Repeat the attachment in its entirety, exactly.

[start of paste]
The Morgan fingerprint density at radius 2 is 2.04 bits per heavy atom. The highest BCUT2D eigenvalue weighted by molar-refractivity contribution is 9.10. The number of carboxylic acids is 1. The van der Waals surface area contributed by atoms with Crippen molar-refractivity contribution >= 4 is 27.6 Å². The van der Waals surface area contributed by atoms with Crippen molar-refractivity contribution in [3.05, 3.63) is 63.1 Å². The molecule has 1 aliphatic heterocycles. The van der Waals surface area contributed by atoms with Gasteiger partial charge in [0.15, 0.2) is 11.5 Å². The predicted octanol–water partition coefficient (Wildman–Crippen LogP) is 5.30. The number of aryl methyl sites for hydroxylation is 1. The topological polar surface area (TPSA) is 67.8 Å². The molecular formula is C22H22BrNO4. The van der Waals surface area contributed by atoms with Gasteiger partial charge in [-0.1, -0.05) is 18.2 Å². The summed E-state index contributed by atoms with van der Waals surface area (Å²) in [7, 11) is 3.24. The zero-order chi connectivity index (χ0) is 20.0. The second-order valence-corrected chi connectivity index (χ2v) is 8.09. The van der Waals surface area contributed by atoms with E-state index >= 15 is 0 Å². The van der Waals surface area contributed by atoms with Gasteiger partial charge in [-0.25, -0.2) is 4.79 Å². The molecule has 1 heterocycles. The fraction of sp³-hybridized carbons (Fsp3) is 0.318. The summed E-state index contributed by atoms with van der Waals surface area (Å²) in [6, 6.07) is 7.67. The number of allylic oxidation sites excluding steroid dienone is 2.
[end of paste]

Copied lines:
The Morgan fingerprint density at radius 2 is 2.04 bits per heavy atom. The highest BCUT2D eigenvalue weighted by molar-refractivity contribution is 9.10. The number of carboxylic acids is 1. The van der Waals surface area contributed by atoms with Crippen molar-refractivity contribution >= 4 is 27.6 Å². The van der Waals surface area contributed by atoms with Crippen molar-refractivity contribution in [3.05, 3.63) is 63.1 Å². The molecule has 1 aliphatic heterocycles. The van der Waals surface area contributed by atoms with Gasteiger partial charge in [0.15, 0.2) is 11.5 Å². The predicted octanol–water partition coefficient (Wildman–Crippen LogP) is 5.30. The number of aryl methyl sites for hydroxylation is 1. The topological polar surface area (TPSA) is 67.8 Å². The molecular formula is C22H22BrNO4. The van der Waals surface area contributed by atoms with Gasteiger partial charge in [-0.1, -0.05) is 18.2 Å². The summed E-state index contributed by atoms with van der Waals surface area (Å²) in [7, 11) is 3.24. The zero-order chi connectivity index (χ0) is 20.0. The second-order valence-corrected chi connectivity index (χ2v) is 8.09. The van der Waals surface area contributed by atoms with E-state index >= 15 is 0 Å². The van der Waals surface area contributed by atoms with Gasteiger partial charge in [-0.25, -0.2) is 4.79 Å². The molecule has 1 heterocycles. The fraction of sp³-hybridized carbons (Fsp3) is 0.318. The summed E-state index contributed by atoms with van der Waals surface area (Å²) in [6, 6.07) is 7.67. The number of allylic oxidation sites excluding steroid dienone is 2.